Swalwell, Pearce, and Crawford Introduce Bipartisan Legislation to Modernize Congress

April 27, 2017
Press Release

WASHINGTON, DC – U.S. Representatives Eric Swalwell (CA-15), Steve Pearce (NM-02), and Rick Crawford (AR-01) on Tuesday reintroduced a resolution aimed at modernizing congressional committee and voting procedures to bring Congress into the 21st Century and allow Members more time to connect with their constituents. The bipartisan H. Res. 278, Members Operating to Be Innovative and Link Everyone (MOBILE) Resolution, would strengthen the ability of Members to participate virtually in committee hearings and vote remotely on suspension bills.

“Across the nation we see the development of new, innovative ways of conducting business to improve communication and connectedness. It’s time for Congress to learn to be more mobile and adapt to the times in which we live,” said Swalwell. “The American people want to see an efficient Congress that works directly for the people. Letting Members of Congress participate in committee hearings and vote on some items remotely is an essential step toward giving constituents more time with their elected representatives and forcing Congress to work more efficiently on consequential legislation.”

“Over the years, we have heard a rising call for Members of Congress and the entire government to become more transparent and accountable.  Often, Members are only allocated few days between legislative session weeks to go back to their congressional districts,” said Pearce.  “Thanks to the progress and developments we’ve made in new, innovative technologies, we now have the tools to debate, vote, and carry out our congressional duties without having to leave our respective districts.  This allows Members of Congress to work closer to the people they represent and allows constituents to see, first-hand their government at work.”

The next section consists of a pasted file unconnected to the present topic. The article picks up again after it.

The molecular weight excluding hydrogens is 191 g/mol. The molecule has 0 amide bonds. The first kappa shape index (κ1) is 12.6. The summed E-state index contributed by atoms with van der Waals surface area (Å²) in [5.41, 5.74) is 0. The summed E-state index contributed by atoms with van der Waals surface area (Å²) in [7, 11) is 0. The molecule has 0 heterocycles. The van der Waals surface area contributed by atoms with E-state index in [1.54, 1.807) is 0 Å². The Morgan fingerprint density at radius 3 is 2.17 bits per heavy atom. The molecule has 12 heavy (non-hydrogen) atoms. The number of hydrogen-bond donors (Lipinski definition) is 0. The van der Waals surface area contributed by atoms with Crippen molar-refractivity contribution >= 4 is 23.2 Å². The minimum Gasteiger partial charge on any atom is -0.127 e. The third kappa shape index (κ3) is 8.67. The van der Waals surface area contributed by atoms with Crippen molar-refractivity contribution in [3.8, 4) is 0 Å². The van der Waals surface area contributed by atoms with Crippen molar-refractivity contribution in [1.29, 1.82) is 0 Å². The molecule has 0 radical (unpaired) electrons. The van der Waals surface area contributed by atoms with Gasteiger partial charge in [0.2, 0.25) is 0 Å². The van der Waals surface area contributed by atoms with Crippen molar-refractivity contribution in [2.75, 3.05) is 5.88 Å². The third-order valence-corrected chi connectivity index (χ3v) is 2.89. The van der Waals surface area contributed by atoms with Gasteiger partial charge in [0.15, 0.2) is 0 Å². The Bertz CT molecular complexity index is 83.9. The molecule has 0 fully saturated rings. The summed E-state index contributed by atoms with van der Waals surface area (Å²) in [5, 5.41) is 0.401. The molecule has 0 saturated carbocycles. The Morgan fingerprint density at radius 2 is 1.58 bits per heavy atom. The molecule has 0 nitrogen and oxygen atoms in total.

“In addition to potentially lowering current government operating costs, this resolution allows Congressmen to spend more time in their districts listening to the people they represent,” said Crawford. “Businesses, organizations, and families employ communications technology to stay productive and in touch while physically apart, so the same should be true for Congress.”

The MOBILE Resolution would require that Members and invited witnesses be allowed to participate in committee hearings remotely, via video conferencing or related technologies, which would count toward rules on quorum. It also would direct the creation of a secure voting system that would allow Members to vote remotely on suspension bills, which are generally less-controversial legislation requiring a two-thirds vote to pass.   

Swalwell, Pearce, and Crawford also Tuesday reintroduced a resolution directing the House Administration Committee to investigate best practices and establish procedures and rules for conducting House of Representatives business, such as the consideration of legislation, in a virtual setting.